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Brazilian flea toad may be the world’s smallest vertebrate


A flea toad perches on 1 Brazilian real (the coin has a diameter of 27 millimetres)

Renato Gaiga

A tiny Brazilian frog about the size of a pea may threaten the current record-holder for the world’s smallest vertebrate.

The flea toad Brachycephalus pulex (actually a frog species) was first described by scientists in 2011. Shortly after, Mirco Solé at the State University of Santa Cruz in Brazil wondered if the species could be the smallest amphibian yet discovered. But only a handful of specimens had been collected from the frogs’ only known habitat on two forested hilltops in southern Bahia, Brazil. And their gonads hadn’t been examined, which is necessary to confirm if they are adults.

Solé and his colleagues measured the body lengths of 46 flea toads, verifying the frogs’ maturity and sex by examining their gonads and checking for the presence of vocal slits in their throats, something only males have.

Adult B. pulex males average a touch over 7 millimetres long, slightly smaller than the females. This makes them smaller than the males of Paedophryne amauensis, a frog from Papua New Guinea that was, until now, considered both the smallest amphibian and smallest vertebrate.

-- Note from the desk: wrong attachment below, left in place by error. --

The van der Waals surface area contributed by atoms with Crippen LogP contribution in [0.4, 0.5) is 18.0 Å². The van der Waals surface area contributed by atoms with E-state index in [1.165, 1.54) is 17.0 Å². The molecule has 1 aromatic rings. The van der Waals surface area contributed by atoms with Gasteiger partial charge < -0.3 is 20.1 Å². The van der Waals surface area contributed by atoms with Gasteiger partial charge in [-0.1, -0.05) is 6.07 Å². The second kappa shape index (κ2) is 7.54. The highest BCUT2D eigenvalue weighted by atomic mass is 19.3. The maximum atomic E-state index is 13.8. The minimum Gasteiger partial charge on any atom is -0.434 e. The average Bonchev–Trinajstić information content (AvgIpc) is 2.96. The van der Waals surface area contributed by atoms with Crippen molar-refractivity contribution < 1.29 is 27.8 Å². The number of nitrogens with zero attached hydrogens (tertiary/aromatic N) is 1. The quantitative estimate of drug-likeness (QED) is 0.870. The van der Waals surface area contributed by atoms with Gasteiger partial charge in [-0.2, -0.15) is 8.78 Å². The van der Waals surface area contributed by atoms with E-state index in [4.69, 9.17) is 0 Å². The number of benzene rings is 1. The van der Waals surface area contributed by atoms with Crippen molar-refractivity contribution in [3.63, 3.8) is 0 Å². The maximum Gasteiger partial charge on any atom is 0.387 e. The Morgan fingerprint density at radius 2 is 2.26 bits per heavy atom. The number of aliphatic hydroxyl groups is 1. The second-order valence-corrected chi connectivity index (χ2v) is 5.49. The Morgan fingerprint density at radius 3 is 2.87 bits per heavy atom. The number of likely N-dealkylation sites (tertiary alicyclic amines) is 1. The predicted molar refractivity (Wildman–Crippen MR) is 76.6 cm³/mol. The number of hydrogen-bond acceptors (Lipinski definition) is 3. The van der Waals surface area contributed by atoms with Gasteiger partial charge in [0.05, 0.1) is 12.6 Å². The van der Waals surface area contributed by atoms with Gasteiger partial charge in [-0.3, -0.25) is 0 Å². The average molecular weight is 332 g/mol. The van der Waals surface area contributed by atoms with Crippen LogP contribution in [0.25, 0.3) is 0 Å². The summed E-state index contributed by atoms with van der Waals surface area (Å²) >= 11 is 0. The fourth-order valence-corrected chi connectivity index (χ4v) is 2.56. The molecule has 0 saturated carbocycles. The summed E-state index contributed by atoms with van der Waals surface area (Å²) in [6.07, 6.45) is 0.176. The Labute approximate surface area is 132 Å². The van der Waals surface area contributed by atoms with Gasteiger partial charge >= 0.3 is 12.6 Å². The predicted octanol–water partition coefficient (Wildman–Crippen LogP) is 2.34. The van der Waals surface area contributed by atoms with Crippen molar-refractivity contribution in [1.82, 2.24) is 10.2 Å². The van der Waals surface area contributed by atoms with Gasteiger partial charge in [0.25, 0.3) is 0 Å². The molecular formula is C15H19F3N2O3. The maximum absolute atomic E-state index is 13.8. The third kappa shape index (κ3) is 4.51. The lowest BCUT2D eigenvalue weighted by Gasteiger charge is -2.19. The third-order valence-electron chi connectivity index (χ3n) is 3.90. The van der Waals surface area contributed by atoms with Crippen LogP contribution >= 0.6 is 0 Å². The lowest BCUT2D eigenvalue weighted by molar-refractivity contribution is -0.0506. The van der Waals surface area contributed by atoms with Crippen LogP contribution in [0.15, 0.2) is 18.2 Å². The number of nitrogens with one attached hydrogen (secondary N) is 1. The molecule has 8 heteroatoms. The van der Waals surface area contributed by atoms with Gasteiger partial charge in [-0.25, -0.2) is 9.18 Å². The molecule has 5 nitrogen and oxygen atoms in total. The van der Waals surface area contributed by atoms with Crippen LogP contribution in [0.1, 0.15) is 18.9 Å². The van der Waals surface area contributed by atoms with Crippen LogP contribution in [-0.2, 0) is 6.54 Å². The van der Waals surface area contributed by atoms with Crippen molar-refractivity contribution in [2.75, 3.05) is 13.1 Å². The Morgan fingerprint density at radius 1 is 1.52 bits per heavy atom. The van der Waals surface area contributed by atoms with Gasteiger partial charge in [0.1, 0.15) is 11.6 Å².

“It’s absolutely clear,” says Mark Scherz at the Natural History Museum of Denmark in Copenhagen. “These really are potentially the smallest extant frogs in the world, which is astonishing.”

It isn’t just the average size that is shocking, but how small these flea toads can get compared with other mini frogs – illustrated by the smallest specimen in the study. “It’s 6.45 millimetres [long], which is 30 per cent smaller than any adult male frog I have ever seen,” says Scherz. “It’s almost one millimetre smaller than the next smallest frog.”

At such small scales, frogs develop strange anatomical quirks, such as losing toes or having such underdeveloped ears that they can’t hear their own suitors’ songs. Some species can hardly jump because their balance organs are so wee.

Yet there might even be smaller vertebrates still undiscovered, says Solé. Perhaps the next record-holder is another teensy frog, or even a parasitic male of a deep-sea anglerfish.

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